The next room visited is described as a "chambre au bout de la gallerie." It apparently did not look out on the garden, so it must have stood back-to-back with the first two rooms. In this room ­ which had a fireplace ­ the notary found "6 tabourets [stools], 10 chaises [armless chairs], 1 fauteuil [armchair]," and 6 bigger "tabourets couverts de satin de Bruges." In other words, the entire courtly hierarchy is represented by the chairs in this room: a single armchair for the most elevated person in the room, armless chairs for persons of the next lower rank, and stools for still less prestigious guests. The numerous chairs suggest that this was a reception room, and that a fire could make it cozy on a chilly day. The room was crowded with fine furnishings: "un cabinet de bois de rose" with drawers, which was sitting on a matching table, plus a little square table of "bois de violette." This is the first reference to a "cabinet": every successive room will boast at least one of this type of furniture. (Their contents are never enumerated. Were they really empty? Or did they contain miniatures, as such pieces did at the Hôtel de Guise?) Mlle de Guise apparently came here alone on occasion and wrote letters in this room: there was "un petit pupitre de bois de noyer sur son pied garny de son tiroir servant d'écritoire, poudrier, encrier, bougeoir d'argent, et deux cachets" engraved with her arms. On the wall hung a "miroir de 8 pouces de glace de bois façon Chine." All the walls were hung with a "tenture de tapisserie satin de Bruges" about which the auction records provide additional details: "une tenture de tapissierie de Bruges rouge et blanc, avec ses bordures de satin aurore [golden yellow] et vert," made for the "salle de la Ménagerie" (as summarized by Langlois, Les Hôtels de Clisson, de Guise et de Rohan-Soubise, 1922, p.118). In short, the red-and-white theme that formed a fil conducteur throughout the house was manifest in the very walls of this "salle", this "chambre au bout de la gallerie." This same red-and-white theme doubtlessly was strengthened by the seats of the "tabourets," which appear to have been covered in the same red-and-white damask as the walls. (The green in the border of the wall hangings ­ presumably the shade known as "le vert de Guise" ­ was Mlle de Guise's way of evoking the House of Guise.) These hangings served as a background for paintings of Calvary and of the Magdalene (both copies after "Tissier" or "Tissien" ­ that is, Titien), the Holy Family, and a second Holy Family (this one with a gloire). Not a single family portrait! Every image in this room was devotional. The red-and-white porcelain-pottery motif of the previous room continues in this room: "3 porcelaines fines (2 cassées), 6 pièces de composition de Portugal blanc, et 3 rouge de terre." In this room the gardener had stored "4 parasols de taffetas et damas, et 2 écrans." In other words, on fine days Her Highness and her visitors would go out into the garden, where they were protected by screens and large umbrellas.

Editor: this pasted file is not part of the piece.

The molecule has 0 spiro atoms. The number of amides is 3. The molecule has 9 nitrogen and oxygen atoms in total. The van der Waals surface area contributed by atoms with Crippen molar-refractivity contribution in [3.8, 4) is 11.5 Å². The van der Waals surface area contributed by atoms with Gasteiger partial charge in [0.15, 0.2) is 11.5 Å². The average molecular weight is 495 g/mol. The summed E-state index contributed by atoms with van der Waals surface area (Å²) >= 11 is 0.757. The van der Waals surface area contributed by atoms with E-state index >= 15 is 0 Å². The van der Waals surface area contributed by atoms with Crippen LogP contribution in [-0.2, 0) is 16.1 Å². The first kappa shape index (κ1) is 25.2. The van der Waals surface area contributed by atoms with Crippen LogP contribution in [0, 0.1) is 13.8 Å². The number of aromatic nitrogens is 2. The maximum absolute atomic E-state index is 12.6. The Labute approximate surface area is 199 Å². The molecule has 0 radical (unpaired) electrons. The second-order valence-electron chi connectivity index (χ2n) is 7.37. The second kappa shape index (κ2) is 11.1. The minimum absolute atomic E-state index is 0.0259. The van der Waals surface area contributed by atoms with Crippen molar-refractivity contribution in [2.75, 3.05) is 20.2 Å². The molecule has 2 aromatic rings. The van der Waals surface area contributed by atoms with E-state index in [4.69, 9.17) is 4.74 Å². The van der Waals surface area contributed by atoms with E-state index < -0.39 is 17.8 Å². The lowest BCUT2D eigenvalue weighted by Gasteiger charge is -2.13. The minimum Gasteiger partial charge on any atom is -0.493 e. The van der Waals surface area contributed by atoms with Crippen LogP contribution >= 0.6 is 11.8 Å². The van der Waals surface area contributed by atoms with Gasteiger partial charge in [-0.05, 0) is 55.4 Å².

In the "petit cabinet à côté" was a "tapissierie de la porte de Paris" ­ but nothing else.